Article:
During a September 19, 1999 game against the Miami Dolphins, the New England Patriots trailed 28-7 at halftime. Once again, Drew Bledsoe worked his magic. In the second half, Bledsoe was nearly perfect, completing 17 of 26 passes for 178 yards including three touchdowns. He finished the game 29-45 for 299 yards and four touchdowns as the Patriots came back to win 31-28. The 24 unanswered second-half points led to the third biggest comeback in New England Patriots history. (3)
The Buffalo Bills were playing at the Minnesota Vikings on September 15, 2002. It was a back and forth battle that once again required the heroics of Drew Bledsoe. With just 21 seconds left in the game, Bledsoe drove the Bills for the tying field goal. Then in overtime, he launched a 48-yard touchdown pass to Peerless Price to seal the victory 45-39. For the game, Bledsoe completed 35 of 49 passes for a career best 463 yards and he added three touchdowns. After the game, Peerless Price said, "With Drew, if you're down, 40-0, you believe you can win." (4)
Drew Bledsoe in Buffalo
After Drew Bledsoe was supplanted in New England by Tom Brady, he was traded to the Buffalo Bills before the 2002 season. Bledsoe paid dividends to his first season in Buffalo by returning to Pro Bowl form, his 4th Pro Bowl of his career. Bledsoe was able to pass for over 4000 yards and he threw 24 TDs. He consistently stood strong in the pocket despite defenses coming after him. Bledsoe led the Bills to an 8-8 record.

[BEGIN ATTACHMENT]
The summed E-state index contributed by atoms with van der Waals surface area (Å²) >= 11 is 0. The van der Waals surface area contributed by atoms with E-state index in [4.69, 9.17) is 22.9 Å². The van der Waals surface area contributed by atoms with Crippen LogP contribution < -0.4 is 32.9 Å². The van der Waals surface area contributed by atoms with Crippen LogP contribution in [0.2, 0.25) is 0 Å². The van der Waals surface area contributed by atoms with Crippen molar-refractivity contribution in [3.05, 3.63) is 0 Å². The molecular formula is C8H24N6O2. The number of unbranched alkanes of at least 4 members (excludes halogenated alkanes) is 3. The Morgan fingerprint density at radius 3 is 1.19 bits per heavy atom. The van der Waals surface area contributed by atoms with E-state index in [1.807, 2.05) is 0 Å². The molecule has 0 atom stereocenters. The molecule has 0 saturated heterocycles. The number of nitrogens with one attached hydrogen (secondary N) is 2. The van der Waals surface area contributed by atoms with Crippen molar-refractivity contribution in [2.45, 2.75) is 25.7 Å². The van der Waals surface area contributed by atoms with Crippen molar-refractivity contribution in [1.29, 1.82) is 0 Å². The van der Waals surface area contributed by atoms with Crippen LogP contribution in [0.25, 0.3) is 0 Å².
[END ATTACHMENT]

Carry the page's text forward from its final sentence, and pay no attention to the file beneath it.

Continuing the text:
After an off year in 2003, Bledsoe returned to form again in 2004 throwing for nearly 3000 yards and 20 TDs. The Buffalo Bills would finish 9-7 and at the end of the season they decided to release Bledsoe.
Bledsoe Time in Big D
In 2005, Bledsoe was reunited with Bill Parcells, by signing with the Dallas Cowboys. Bledsoe had a fine season, completing over 60% of his passes while throwing for over 3000 yards, 23 TDs and 17 INTs. When Bledsoe was on, he was unbelievable, but when he played poorly, the Cowboys lost most of those games. Bledsoe and the Cowboys finished 9-7 in his first year in Big D.
During preseason in 2006, Coach Bill Parcells had Tony Romo play an entire preseason game. Parcells wanted to see if Romo was ready. Bledsoe would start the season as the starter, but after a poor performance against Philadelphia, the writing was on the wall. Then in the first half of a game against the New York Giants, Bledsoe threw an interception down by the goal line, ending a Cowboys’ drive. Tony Romo started the second half and never looked back. Drew Bledsoe retired from the NFL after the season.
Drew Bledsoe’s Career Numbers
Drew Bledsoe played a total of fourteen seasons in the National Football League. During that time he completed 3839 of 6717 passes for 44611 yards with 251 touchdowns and 206 interceptions. He ran the ball 385 times for 764 yards and 10 touchdowns. With his staggering numbers and his late game heroics, Bledsoe has a chance to get into the Pro Football Hall of Fame.
By A. Goodin, 20Yardline.com
Drew Bledsoe Biography Sources:
(1) The Last Hurrah (?) If So, It’s a Dramatic Farewell (1994, January 3), The Boston Globe